Many early childhood educators realise the importance of supporting children to be conscious of their natural environment. Kaiako/Teachers will have their own strategies to provide a learning culture where children develop their working theories to take care of nature through their own creativity and play. Discussions can also be based around a responsibility that we all have to preserve and maintain the environment around us. From a Māori perspective, this involves the concept of Kaitiakitanga.
Kaitiakitanga is based on traditional Māori views and incorporates a strong connection between spirituality, people, and the natural world. Māori believe that the tangata whenua/people of the land, have a responsibility towards the protection or guardianship of Papatūānuku. "The basic meaning of ‘tiaki’ is to guard, but depending on the context in which it is used, it also means to preserve, keep, conserve, nurture, protect and watch over. The prefix ‘kai’ with the verb ‘tiaki’ denotes the agent of the action of ‘tiaki’. Therefore, a kaitiaki is a guardian, keeper, preserver, conservator or protector. The addition of ‘tanga’ denotes preservation, conservation and protection." (Source)
So how do we teachers apply this philosophy and practice into everyday routines in an early childhood setting? Some examples can include looking after plants and vegetation, tree planting, building a bug motel, an awareness of recycling bins and a discussion around where that goes, a visit to local nurseries and the closest recycling centre, as well as picking up rubbish during community excursions. The underlying essence is to build on an awareness of respect for Papatūānuku and how we can take care to nurture and preserve our natural environment. This kaupapa/philosophy of taking care of nature incorporates Māori ecological principles. "Respect is shown for Māori views of the world, the natural environment, and the child's connection through time to whenua, atua Māori and tipuna" (Ministry of Education, p.31, 2017).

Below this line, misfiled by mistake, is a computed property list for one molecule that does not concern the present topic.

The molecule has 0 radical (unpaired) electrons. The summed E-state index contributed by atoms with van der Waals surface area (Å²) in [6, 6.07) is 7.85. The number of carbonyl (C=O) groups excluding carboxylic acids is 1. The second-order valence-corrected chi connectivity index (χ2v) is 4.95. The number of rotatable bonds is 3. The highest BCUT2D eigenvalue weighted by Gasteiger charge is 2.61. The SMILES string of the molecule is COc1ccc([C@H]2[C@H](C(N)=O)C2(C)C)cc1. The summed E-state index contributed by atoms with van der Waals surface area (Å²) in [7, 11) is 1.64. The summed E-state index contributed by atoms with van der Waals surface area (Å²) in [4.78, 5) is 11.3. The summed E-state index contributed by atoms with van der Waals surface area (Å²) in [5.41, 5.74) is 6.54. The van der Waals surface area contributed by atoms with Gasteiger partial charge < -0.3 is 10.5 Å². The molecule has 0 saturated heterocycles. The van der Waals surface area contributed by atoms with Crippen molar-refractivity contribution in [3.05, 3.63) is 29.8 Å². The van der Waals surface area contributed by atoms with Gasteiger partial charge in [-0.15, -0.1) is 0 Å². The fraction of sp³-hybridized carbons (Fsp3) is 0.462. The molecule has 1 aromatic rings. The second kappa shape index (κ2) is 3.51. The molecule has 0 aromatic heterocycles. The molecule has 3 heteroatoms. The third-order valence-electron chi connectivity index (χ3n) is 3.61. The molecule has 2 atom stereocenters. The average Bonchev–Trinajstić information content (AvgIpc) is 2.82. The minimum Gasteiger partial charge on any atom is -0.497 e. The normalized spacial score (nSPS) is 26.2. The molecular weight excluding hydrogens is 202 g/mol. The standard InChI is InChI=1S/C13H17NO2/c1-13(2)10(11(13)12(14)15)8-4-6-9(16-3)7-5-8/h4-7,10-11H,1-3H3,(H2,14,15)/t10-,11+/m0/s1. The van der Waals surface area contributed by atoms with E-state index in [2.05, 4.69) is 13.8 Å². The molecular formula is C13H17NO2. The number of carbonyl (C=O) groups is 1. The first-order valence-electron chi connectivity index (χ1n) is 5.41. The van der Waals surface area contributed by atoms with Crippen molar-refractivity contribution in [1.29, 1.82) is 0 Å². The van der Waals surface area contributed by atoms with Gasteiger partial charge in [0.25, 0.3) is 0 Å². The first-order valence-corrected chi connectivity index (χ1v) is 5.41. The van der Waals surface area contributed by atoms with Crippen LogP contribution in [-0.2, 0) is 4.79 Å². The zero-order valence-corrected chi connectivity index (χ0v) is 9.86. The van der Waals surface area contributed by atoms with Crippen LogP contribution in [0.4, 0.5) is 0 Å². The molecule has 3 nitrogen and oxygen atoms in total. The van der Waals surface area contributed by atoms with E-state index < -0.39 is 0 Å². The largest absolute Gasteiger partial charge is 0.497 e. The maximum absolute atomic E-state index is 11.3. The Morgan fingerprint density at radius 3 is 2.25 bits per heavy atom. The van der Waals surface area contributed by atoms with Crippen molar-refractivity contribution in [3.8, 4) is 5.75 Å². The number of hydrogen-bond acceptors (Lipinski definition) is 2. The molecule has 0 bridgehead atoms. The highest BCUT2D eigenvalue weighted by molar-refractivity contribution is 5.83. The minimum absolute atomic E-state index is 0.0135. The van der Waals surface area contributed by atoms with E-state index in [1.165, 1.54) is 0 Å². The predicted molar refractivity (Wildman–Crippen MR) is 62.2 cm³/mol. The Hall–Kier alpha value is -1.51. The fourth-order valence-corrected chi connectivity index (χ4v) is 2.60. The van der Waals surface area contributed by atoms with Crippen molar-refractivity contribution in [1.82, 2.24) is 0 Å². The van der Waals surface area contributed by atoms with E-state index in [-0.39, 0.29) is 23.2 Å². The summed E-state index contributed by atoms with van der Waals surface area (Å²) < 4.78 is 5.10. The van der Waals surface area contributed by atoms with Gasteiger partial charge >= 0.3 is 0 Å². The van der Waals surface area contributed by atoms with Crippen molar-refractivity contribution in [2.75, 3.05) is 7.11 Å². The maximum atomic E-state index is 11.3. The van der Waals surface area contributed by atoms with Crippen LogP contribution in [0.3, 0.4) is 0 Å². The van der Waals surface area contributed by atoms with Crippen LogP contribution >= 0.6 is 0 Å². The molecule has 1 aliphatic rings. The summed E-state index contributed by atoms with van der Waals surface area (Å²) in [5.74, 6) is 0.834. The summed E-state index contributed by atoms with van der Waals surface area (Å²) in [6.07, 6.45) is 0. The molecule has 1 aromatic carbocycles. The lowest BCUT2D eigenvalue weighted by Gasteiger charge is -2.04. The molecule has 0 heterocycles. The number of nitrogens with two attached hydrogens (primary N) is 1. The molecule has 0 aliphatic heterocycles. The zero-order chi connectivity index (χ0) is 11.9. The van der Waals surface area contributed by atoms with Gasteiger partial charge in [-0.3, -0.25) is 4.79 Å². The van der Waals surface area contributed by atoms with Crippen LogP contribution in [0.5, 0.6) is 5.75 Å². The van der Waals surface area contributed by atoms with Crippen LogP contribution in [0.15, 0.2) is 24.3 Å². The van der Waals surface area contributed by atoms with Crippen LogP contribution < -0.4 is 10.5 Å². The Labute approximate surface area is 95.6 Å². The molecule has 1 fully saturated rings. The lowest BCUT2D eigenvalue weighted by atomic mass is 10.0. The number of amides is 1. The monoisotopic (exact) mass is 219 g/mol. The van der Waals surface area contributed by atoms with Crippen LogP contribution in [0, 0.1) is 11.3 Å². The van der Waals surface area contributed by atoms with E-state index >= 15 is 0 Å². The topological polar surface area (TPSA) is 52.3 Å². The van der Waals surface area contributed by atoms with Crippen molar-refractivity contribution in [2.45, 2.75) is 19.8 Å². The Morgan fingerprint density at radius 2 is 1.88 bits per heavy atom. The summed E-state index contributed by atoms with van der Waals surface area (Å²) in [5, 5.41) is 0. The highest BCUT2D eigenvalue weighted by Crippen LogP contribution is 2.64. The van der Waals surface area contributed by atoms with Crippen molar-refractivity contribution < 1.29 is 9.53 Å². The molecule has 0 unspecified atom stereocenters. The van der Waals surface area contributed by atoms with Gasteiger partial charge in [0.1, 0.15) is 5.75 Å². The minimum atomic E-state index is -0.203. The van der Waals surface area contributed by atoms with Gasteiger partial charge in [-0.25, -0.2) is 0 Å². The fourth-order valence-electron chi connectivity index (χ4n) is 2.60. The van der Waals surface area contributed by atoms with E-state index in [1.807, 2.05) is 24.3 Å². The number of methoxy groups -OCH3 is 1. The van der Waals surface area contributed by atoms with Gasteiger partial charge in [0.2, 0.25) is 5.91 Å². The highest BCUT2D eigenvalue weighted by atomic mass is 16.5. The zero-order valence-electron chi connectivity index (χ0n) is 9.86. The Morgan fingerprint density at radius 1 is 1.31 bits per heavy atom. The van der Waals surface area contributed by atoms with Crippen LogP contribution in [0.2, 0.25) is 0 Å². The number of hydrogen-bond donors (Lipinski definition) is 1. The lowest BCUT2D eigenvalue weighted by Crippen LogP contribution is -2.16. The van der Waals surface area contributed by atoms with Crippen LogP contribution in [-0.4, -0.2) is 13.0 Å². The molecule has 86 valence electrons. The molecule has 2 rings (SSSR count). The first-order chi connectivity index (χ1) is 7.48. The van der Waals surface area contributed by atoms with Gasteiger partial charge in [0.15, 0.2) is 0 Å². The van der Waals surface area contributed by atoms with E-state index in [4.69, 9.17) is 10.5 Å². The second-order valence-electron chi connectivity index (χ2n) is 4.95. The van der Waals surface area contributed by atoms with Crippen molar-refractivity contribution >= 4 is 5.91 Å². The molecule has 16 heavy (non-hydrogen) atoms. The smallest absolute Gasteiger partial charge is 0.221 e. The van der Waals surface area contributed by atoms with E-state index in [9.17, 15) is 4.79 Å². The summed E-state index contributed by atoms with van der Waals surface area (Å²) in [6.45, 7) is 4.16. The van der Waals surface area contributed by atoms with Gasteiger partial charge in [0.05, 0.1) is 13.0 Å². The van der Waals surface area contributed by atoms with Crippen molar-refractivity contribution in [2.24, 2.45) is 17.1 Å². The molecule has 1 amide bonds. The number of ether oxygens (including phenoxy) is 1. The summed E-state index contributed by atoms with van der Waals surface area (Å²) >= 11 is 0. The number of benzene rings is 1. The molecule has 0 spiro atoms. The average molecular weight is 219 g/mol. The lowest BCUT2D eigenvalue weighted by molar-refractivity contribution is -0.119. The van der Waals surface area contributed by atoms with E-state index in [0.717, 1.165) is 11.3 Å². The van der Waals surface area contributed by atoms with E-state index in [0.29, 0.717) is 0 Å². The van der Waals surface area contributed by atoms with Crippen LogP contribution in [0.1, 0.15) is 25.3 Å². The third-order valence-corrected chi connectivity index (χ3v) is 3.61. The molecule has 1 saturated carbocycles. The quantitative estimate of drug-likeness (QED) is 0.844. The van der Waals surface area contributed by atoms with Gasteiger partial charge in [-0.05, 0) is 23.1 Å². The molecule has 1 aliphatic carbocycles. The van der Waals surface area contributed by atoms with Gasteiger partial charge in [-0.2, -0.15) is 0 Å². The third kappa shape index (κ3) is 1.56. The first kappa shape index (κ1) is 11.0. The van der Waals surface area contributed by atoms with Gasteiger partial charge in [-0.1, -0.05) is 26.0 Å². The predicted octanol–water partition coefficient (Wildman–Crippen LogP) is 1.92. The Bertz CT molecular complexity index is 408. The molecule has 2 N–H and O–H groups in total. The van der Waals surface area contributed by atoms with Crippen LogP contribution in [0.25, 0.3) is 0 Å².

The need to consult with local iwi can also be a good idea to ensure that traditional indigenous ways of doing things are being followed. Through this interaction, kaiako can also gather suggestions to involve tamariki in traditional Māori views around Kaitiakitanga. This awareness of our biculturalism can also lead to the narration of Māori myths and legends that tamariki really enjoy, from my experience. This offers an awareness of the importance of Papatūānuku and the natural environment around us. Our early learning curriculum suggests that kaiako use assessment to find out about what children know and can do. "A kaupapa Māori approach to assessment situates the child within Māori ways of knowing and being and is carried out in ways that recognise and support the educational aspirations that whānau have for mokopuna" (Ministry of Education, p.64, 2017).
Kaiako are strong role models for children and influence the way they understand the world around them. If adults are kind towards spiders and insects in the environment, children also get the message that all living things are entitled to our care and protection. "It’s about fostering a sense of belonging, respect and care for all living creatures, and an understanding of how to handle material resources in a limited world. Sustainability education is about fostering the world-view that we are in this together. Only through our common actions can despair be turned into hope." (Source)
In conclusion, a sense of connectedness to the environment can be fostered in our early childhood environment. This period is the foundation for children to develop and understand concepts around nurturing and sustainability. An understanding of kaitiakitanga sets tamariki on a pathway to be guardians of nature, to interact with Papatūānuku and all living beings in a respectful way.
"Kaitiakitanga is based on traditional Māori world views and includes the conservation, replenishment and sustainability of the environment. It is about safeguarding the future." Source
Boyd, W., Furu, AC. (2019). Children are our future, and the planet’s. Here’s how you can teach them to take care of it. (Source)
Ministry of Education. (2017). Te whāriki: He whāriki mātauranga mō ngā mokopuna o Aotearoa: Early childhood curriculum.
Understanding kaitiakitanga. (Source)